Tag Archive: cinema

Paul Thomas Anderson’s The Master, with Philip Seymour Hoffman

Philip Seymour Hoffman in Paul Thomas Anderson’s The Master

Apocalypse then.

As an act of recollection, The Master captures the Fifties with perfect pitch, all the more remarkable because the film’s creator wasn’t there. Two stories collide from opposite directions. One is the story of an invisible man, a World War II veteran who never recovers from combat. The other is a charlatan savant skimming the gullible and rising to become a cult leader, the Master of the title. One life has slipped through the cracks, as adrift as Okies in the Dust Bowl but desolately lonely. The other life is a round-the-clock power play to grab the golden ring.

New York Arts’ Recommended Books and Classical Recordings 2011

Modern Flash Dictionary by George Kent (1835). The British Library Board.

I should most likely not distract you from giving a subscription to The Berkshire Review as a holiday gift. We need subscriptions to carry on our work, but there are a few items that have come in for review that I can warmly suggest as excellent gifts. These are not systematic, and they are not always serious, but we do recommend them. Some of them will be reviewed in detail over the following weeks.

New York Arts’ Recommended Books and Classical Recordings 2011

Modern Flash Dictionary by George Kent (1835). The British Library Board.

I should most likely not distract you from giving a subscription to The Berkshire Review as a holiday gift. We need subscriptions to carry on our work, but there are a few items that have come in for review that I can warmly suggest as excellent gifts. These are not systematic, and they are not always serious, but we do recommend them. Some of them will be reviewed in detail over the following weeks.

Alan Miller, a New York Arts / Berkshire Review editor, wins the Architect’s Journal Writing Prize

The winner of the inaugural AJ Writing Prize in association with architecture practice Berman Guedes Stretton has been announced, and New York Arts / Berkshire Review editor Alan Miller has won the prize over six finalists who were chosen from 91 entries to the contest which was launched in June to find the best up-and-coming architecture critic aged under 35.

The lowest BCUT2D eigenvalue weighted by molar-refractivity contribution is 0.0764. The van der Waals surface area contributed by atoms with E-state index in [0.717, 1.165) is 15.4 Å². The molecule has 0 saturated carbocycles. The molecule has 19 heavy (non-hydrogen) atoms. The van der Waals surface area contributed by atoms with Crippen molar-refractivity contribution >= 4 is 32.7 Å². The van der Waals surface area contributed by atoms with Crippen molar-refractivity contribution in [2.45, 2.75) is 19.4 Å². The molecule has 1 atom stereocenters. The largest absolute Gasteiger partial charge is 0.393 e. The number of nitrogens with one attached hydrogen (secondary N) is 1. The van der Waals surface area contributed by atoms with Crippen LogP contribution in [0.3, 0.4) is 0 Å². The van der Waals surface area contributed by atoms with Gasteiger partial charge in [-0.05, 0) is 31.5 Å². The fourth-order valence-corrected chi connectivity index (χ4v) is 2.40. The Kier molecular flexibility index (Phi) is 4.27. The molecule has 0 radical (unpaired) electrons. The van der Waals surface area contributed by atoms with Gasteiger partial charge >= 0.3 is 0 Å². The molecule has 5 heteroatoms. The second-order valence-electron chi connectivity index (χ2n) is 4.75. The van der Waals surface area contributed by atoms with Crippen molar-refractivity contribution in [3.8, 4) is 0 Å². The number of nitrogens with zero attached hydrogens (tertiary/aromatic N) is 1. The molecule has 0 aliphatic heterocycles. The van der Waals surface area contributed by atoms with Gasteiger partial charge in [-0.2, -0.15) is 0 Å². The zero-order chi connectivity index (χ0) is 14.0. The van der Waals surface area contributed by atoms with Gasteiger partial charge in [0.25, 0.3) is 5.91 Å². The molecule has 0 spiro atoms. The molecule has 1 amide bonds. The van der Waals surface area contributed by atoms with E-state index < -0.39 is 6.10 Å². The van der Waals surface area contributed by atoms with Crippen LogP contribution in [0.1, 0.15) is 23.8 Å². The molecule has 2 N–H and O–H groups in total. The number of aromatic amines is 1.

Cinema Purgatorio

Five minutes’ walk from St Peter’s, in a quaint hole-in-the-wall on the Via degli Scipioni, is Silvano Agosti’s two-screen cinema – an ex-porn theatre – which boasts a domestic Sony DVD projector (operated by magical remote control) through which the proprietor showcases his very own bootleg video editions against a dark grey board. “Dove il cinema è arte,” reads the picture house’s unpretentious tagline (“Where cinema is art”).

Save the old Odeon cinema building on Clerk Street in Edinburgh!

First known as the New Victoria, the cinema was built by William Trent in 1930. It houses a magnificent auditorium with Scotland’s largest and grandest proscenium arch. The sidewalls have niches with sculptures of the muses of art, music and drama (designed by the artist Beattie), and the ceiling is studded with stars that represent the Milky Way.

 

Goodnight Irene Directed by Paolo Marinou-Blanco

Director: Paolo Marinou-Blanco Cast: Robert Pugh, Nuno Lopes, Rita Loureiro An exotic place, an eccentric character and enticing story make Goodnight Irene an excellent motion picture – perhaps the best shown in the 2008 Edinburgh International Film Festival. Robert Pugh…
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